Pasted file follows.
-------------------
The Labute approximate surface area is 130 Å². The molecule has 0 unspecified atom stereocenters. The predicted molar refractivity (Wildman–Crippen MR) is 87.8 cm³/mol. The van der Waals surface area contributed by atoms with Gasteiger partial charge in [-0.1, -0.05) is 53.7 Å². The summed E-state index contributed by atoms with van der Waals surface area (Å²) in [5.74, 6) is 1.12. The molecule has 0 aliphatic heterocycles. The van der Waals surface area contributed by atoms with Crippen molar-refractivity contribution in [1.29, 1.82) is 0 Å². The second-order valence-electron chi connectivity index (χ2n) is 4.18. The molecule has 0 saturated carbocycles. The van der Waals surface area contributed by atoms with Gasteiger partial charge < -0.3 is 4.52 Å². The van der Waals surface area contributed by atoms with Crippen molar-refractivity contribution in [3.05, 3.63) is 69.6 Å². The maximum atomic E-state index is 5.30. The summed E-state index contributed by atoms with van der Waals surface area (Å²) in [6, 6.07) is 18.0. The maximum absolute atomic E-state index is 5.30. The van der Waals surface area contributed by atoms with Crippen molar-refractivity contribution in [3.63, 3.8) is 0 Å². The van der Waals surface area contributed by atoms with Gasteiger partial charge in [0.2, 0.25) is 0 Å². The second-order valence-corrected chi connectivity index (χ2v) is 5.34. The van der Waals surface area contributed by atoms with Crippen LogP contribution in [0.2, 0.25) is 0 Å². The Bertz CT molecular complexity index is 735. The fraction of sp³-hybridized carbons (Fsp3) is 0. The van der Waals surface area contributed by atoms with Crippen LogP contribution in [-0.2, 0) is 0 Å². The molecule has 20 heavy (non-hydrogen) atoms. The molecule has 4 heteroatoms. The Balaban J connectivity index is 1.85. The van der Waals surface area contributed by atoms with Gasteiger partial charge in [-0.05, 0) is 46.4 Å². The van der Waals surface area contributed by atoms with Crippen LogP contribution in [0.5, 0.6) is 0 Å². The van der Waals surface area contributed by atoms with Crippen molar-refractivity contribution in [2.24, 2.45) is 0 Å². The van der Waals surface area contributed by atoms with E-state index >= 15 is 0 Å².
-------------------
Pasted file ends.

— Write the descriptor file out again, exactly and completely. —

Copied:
The Labute approximate surface area is 130 Å². The molecule has 0 unspecified atom stereocenters. The predicted molar refractivity (Wildman–Crippen MR) is 87.8 cm³/mol. The van der Waals surface area contributed by atoms with Gasteiger partial charge in [-0.1, -0.05) is 53.7 Å². The summed E-state index contributed by atoms with van der Waals surface area (Å²) in [5.74, 6) is 1.12. The molecule has 0 aliphatic heterocycles. The van der Waals surface area contributed by atoms with Crippen molar-refractivity contribution in [1.29, 1.82) is 0 Å². The second-order valence-electron chi connectivity index (χ2n) is 4.18. The molecule has 0 saturated carbocycles. The van der Waals surface area contributed by atoms with Gasteiger partial charge < -0.3 is 4.52 Å². The van der Waals surface area contributed by atoms with Crippen molar-refractivity contribution in [3.05, 3.63) is 69.6 Å². The maximum atomic E-state index is 5.30. The summed E-state index contributed by atoms with van der Waals surface area (Å²) in [6, 6.07) is 18.0. The maximum absolute atomic E-state index is 5.30. The van der Waals surface area contributed by atoms with Crippen molar-refractivity contribution in [3.63, 3.8) is 0 Å². The van der Waals surface area contributed by atoms with Gasteiger partial charge in [0.2, 0.25) is 0 Å². The second-order valence-corrected chi connectivity index (χ2v) is 5.34. The van der Waals surface area contributed by atoms with Crippen LogP contribution in [0.2, 0.25) is 0 Å². The Bertz CT molecular complexity index is 735. The fraction of sp³-hybridized carbons (Fsp3) is 0. The van der Waals surface area contributed by atoms with Crippen LogP contribution in [-0.2, 0) is 0 Å². The molecule has 20 heavy (non-hydrogen) atoms. The molecule has 4 heteroatoms. The Balaban J connectivity index is 1.85. The van der Waals surface area contributed by atoms with Gasteiger partial charge in [-0.05, 0) is 46.4 Å². The van der Waals surface area contributed by atoms with Crippen LogP contribution in [0.5, 0.6) is 0 Å². The van der Waals surface area contributed by atoms with Crippen molar-refractivity contribution in [2.24, 2.45) is 0 Å². The van der Waals surface area contributed by atoms with E-state index >= 15 is 0 Å².